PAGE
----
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Parental Sexual Orientation and Children’s Psychological Well-Being

In a Child Development study of 21,103 children aged 4-17 years, those with lesbian and gay parents did not differ from children of heterosexual parents in terms of emotional and mental health difficulties, as assessed on parental questionnaires.

Wednesday, November 8, 2017 12:01 am EST
"In addition, the results indicate the need for continued investment in strategies to prevent sexual orientation–based discrimination and to support sexual minority parents who may experience minority stress."

In a Child Development study of 21,103 children aged 4-17 years, those with lesbian and gay parents did not differ from children of heterosexual parents in terms of emotional and mental health difficulties, as assessed on parental questionnaires. Children of bisexual parents appeared to have greater difficulties, but this difference disappeared after taking into account markers of greater minority stress among bisexual parents.

 “As lesbian, gay, and bisexual parented families become more visible, the findings bolster previous studies revealing that children raised in these families have comparable psychological well-being compared with children raised by heterosexual parents,” said lead author Dr. Jerel Calzo, of the San Diego State University Graduate School of Public Health. “In addition, the results indicate the need for continued investment in strategies to prevent sexual orientation–based discrimination and to support sexual minority parents who may experience minority stress.”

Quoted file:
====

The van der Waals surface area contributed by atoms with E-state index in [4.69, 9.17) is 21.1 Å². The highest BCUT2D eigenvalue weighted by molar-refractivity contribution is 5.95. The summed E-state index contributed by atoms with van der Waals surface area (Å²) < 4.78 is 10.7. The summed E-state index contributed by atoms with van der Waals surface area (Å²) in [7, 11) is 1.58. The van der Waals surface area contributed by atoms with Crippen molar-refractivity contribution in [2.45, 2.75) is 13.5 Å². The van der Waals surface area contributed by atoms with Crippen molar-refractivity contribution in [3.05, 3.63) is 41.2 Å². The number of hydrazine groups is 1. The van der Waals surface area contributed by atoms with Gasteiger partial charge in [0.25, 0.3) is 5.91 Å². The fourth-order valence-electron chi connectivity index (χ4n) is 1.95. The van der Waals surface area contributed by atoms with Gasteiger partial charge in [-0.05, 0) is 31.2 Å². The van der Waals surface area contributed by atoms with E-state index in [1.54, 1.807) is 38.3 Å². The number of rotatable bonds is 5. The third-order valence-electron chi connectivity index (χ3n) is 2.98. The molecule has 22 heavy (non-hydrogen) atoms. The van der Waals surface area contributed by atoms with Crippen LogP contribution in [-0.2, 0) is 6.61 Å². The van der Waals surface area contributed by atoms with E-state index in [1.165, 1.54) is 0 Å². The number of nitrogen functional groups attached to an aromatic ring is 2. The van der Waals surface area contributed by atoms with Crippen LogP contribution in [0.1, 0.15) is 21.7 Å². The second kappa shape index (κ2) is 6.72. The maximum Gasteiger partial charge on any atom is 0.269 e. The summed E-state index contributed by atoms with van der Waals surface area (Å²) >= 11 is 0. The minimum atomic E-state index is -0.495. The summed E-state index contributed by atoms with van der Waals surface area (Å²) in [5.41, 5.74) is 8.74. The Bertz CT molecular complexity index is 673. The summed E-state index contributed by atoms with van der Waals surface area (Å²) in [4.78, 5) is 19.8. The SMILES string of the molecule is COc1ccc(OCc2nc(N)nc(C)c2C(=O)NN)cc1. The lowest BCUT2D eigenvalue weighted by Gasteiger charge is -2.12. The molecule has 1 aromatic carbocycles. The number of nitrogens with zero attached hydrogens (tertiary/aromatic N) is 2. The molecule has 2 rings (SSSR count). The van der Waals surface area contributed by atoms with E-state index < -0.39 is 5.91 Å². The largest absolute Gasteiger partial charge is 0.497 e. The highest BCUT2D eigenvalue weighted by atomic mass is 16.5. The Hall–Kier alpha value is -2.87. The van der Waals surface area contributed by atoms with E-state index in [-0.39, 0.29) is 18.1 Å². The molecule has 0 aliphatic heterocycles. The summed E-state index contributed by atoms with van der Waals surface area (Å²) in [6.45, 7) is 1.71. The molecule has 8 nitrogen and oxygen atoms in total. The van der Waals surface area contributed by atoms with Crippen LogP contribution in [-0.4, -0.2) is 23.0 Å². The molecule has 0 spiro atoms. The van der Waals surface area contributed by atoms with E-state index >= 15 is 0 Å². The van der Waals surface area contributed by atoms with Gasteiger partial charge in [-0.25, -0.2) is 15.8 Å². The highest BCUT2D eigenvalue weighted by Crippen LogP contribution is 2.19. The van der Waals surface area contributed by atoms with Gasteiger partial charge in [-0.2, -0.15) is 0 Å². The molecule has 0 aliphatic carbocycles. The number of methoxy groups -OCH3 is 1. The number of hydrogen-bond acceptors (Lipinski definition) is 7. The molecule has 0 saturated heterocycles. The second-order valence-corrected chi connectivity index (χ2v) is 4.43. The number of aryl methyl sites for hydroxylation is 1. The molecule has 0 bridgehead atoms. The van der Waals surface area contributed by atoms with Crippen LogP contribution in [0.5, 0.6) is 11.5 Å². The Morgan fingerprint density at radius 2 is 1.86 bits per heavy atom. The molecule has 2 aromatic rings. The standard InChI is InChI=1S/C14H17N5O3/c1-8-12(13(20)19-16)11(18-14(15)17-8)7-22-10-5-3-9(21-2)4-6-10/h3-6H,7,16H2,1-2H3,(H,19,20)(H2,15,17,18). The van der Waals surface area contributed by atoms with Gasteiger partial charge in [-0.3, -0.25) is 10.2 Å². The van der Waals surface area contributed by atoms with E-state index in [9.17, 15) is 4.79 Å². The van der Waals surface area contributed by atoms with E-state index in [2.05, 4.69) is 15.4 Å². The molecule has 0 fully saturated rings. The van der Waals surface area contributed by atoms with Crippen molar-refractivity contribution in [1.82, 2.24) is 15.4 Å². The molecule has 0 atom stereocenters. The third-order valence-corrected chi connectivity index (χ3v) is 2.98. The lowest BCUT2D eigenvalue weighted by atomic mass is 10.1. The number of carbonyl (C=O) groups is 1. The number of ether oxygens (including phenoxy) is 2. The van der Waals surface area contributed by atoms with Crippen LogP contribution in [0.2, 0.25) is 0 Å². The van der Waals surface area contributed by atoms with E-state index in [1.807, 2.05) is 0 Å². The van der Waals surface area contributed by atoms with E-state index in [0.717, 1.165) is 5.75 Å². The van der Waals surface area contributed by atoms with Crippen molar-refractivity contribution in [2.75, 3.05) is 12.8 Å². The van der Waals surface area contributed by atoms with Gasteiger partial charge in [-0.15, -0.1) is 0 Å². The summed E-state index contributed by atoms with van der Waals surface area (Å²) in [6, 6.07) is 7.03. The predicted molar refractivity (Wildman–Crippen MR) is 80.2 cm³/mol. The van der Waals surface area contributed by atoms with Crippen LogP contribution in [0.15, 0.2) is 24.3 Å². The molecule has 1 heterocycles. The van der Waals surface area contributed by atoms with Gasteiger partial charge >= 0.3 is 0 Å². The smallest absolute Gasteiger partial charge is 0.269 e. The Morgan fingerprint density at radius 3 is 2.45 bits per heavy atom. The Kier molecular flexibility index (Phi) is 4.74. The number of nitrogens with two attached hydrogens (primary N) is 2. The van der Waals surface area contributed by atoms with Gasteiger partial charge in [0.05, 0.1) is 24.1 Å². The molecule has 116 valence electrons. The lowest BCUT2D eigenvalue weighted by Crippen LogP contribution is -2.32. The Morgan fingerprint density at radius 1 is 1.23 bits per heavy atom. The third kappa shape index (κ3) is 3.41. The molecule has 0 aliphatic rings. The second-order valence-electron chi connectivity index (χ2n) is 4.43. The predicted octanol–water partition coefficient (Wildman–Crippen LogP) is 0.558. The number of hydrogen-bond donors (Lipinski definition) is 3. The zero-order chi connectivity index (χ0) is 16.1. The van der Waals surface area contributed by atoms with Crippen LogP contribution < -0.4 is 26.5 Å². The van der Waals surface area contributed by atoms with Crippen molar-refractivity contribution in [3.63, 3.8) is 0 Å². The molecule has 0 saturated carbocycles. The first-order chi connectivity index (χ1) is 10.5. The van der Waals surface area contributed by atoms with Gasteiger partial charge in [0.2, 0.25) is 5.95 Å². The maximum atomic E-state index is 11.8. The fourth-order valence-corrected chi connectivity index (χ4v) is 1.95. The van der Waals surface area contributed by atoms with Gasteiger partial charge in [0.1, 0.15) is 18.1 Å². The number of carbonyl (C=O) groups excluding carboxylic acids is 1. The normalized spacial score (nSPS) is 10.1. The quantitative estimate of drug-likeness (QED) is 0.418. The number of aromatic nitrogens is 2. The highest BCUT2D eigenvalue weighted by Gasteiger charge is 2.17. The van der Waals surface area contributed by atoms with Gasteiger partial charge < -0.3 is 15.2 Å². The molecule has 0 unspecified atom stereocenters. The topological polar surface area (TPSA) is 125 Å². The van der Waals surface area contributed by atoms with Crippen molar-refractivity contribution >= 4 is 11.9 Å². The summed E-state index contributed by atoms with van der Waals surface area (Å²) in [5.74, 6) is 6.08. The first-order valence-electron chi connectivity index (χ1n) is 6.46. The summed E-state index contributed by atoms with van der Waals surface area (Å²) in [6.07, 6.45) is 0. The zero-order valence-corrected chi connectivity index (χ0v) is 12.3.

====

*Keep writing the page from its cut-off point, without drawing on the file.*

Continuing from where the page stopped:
Additional Information

Link to Study: http://onlinelibrary.wiley.com/doi/10.1111/cdev.12989/full

About Journal

As the flagship journal of the Society for Research in Child Development (SRCD), Child Development has published articles, essays, reviews, and tutorials on various topics in the field of child development since 1930. Spanning many disciplines, the journal provides the latest research, not only for researchers and theoreticians, but also for child psychiatrists, clinical psychologists, psychiatric social workers, specialists in early childhood education, educational psychologists, special education teachers, and other researchers. In addition to six issues per year of Child Development, subscribers to the journal also receive a full subscription to Child Development Perspectives and Monographs of the Society for Research in Child Development.

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Contact:

Penny Smith
+44 (0) 1243 770448
sciencenewsroom@wiley.com

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